The Troubled Love Story of a Famed Artist and the Life-Sized Doll of his Ex-Girlfriend

Nikola Budanovic
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As early as 1908, Oskar Kokoschka was making a name for himself among the emerging Viennese Expressionists, who were taking down the classical pillars of art in Europe, and replacing them with modernist structures of concrete and steel.

While Kokoschka’s opus remains a subject of research for numerous art historians, we will focus on a matter regarding his personal life. More precisely ― an episode which led the artist into what some believe was his most lucrative creative period, but also his most self-destructive one.

Oskar Kokoschka. Photo © CC BY-SA 3.0

As it usually goes, there is a love story behind this wave of inspiration which lasted during the period from 1912 to 1914.

In 1912, the painter met Alma Mahler, a socialite and composer who was well-known among the bohemians and artists of Vienna.

Alma Mahler-Werfel née Schindler, 1899 or earlier.

Alma was the widow of Gustav Mahler, a prolific Austrian composer who died one year before she met Oskar.

Although death had parted the couple, the two were already estranged during the last years of Gustav’s life, as Alma was having an affair with Walter Gropius, then a young architect but soon to be the founder and head of the Bauhaus School.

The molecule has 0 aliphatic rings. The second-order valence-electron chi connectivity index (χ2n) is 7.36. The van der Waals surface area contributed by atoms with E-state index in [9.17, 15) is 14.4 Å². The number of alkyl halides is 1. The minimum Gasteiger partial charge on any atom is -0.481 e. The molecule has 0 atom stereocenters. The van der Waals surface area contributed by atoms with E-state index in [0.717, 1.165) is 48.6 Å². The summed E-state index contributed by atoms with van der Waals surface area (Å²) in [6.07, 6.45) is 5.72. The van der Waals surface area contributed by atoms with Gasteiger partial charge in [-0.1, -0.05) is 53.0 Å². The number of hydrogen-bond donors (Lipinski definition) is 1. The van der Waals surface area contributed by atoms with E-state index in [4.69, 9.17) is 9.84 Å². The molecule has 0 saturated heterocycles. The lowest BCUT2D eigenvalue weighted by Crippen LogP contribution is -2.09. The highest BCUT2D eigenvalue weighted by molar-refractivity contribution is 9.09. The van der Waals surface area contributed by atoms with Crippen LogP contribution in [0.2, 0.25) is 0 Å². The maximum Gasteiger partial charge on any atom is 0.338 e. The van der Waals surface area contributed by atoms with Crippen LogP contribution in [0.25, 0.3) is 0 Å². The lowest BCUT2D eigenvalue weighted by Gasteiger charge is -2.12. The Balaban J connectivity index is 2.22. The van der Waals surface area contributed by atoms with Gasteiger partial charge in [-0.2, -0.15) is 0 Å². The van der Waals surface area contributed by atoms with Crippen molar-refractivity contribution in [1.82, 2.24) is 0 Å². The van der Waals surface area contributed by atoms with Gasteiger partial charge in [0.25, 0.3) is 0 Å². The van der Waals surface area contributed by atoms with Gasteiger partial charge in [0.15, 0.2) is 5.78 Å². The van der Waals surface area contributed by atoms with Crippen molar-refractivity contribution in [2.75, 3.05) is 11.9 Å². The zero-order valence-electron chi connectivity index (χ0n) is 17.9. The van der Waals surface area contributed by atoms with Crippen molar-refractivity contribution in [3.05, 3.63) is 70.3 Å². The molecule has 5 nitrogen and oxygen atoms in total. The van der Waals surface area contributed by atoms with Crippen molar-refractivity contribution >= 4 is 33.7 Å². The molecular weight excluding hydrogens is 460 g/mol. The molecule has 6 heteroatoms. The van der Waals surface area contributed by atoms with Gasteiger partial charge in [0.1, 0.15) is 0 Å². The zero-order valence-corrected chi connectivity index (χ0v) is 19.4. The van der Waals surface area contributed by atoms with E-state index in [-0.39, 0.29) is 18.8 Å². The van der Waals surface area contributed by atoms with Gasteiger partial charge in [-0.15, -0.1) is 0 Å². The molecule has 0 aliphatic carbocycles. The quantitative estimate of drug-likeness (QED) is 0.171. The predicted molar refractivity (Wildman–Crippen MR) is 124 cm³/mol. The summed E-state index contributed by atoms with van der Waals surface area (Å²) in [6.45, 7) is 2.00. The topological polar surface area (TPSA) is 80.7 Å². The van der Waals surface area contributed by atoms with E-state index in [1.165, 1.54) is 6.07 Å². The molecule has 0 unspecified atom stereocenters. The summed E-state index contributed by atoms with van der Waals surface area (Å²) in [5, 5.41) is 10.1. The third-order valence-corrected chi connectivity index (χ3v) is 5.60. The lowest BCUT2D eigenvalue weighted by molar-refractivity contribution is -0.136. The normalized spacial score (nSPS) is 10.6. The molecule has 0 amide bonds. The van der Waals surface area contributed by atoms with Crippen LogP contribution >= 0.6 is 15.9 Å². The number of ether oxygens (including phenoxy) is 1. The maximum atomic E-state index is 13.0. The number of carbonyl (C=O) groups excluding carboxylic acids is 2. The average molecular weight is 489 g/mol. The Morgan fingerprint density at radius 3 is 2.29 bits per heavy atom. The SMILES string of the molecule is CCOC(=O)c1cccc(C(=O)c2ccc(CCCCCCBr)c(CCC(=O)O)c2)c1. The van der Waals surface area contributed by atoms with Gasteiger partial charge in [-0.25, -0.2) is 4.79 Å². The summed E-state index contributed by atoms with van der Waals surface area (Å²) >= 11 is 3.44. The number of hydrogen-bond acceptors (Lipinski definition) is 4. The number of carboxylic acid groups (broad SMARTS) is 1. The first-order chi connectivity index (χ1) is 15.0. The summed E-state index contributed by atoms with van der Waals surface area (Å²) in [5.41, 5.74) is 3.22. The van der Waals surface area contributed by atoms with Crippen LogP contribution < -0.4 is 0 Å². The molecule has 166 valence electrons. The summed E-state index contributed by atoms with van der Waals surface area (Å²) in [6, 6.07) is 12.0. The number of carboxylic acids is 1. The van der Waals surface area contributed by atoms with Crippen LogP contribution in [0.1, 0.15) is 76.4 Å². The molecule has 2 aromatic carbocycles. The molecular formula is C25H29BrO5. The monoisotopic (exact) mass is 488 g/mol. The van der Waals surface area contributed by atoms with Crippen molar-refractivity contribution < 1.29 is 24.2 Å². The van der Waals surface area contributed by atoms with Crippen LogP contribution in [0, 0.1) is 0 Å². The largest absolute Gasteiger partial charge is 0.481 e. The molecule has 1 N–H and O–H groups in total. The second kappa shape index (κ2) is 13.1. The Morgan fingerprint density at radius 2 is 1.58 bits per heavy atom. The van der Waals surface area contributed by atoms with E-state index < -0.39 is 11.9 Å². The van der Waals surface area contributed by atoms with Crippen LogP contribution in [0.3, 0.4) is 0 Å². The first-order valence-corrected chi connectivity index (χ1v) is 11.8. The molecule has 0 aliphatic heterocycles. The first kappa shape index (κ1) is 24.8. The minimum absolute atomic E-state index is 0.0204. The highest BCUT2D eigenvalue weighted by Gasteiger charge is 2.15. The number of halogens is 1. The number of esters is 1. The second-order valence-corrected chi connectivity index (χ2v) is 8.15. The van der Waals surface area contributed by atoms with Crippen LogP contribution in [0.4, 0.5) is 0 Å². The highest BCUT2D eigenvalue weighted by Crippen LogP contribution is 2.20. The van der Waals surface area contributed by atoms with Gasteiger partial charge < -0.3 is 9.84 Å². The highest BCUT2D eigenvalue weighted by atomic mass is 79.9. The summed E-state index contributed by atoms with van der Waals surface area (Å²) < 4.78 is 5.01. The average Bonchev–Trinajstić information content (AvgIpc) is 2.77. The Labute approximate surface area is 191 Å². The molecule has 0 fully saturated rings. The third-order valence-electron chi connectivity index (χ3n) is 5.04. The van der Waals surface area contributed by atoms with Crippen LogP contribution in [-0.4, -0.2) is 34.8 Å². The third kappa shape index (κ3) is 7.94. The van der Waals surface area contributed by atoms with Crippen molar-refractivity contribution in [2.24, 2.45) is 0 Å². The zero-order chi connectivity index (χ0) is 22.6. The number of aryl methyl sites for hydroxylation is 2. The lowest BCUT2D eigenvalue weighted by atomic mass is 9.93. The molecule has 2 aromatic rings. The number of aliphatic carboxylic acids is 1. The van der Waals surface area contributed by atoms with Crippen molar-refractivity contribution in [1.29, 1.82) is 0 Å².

Gustav Mahler (1860–1911), Austrian composer, and his wife Alma (1879–1964) near Toblach.

Living up to her reputation as a superior seductress, the fragile Kokoschka was immediately enchanted by Alma’s appearance and personality.

At the time, her relationship with Gropius was on hold and she felt it appropriate to assume a relationship with the painter, whose influence steadily grew in the artistic circles.

He insisted that she posed as his model, painting numerous portraits, while quietly grooming his obsession.

Alma Mahler by Oskar Kokoschka, 1912.

The love affair gave birth to one of Kokoschka’s most regarded paintings ― The Tempest, also known as The Bride of the Wind ― which features him and Alma lying alongside one another in a loving embrace.

On the other hand, the relationship became too burdening for Alma, as she felt smothered by Oskar, whose obsession with her grew out of proportion.

She decided to leave him, and as one might guess, he didn’t cope too well with the breakup.

Kokoschka, self portrait.

It started with the usual ― excessive drinking, depression and proneness to scandals. However, their breakup came in the worst of times ― the First World War was heating up, and the Austro-Hungarian Empire needed volunteers to fill in the ranks.

Apparently the idea echoed with the heartbroken painter, who decided to join an Imperial Dragoons’ Cavalry Regiment in 1915 and proceed onto the Ukrainian front. Warfare must have seemed so romantic to him at the time, although the reality almost cost him his life.

Oskar Kokoschka. Photo © CC BY-SA 3.0

Soon after his arrival, he was critically injured by receiving a bayonet to the chest and a bullet to the head. Miraculously, he survived the ordeal and after a treatment in Dresden, Kokoschka was once again sent to the front, this time to Italy.

During this time Alma Mahler restarted her relationship with Walter Gropius, who also served during the war, and the two got married during one of his leaves. They would go on to build a family with two children.

Alma Mahler with her daughters Maria (at left) and Anna (at right), cabinet card photo c. 1906.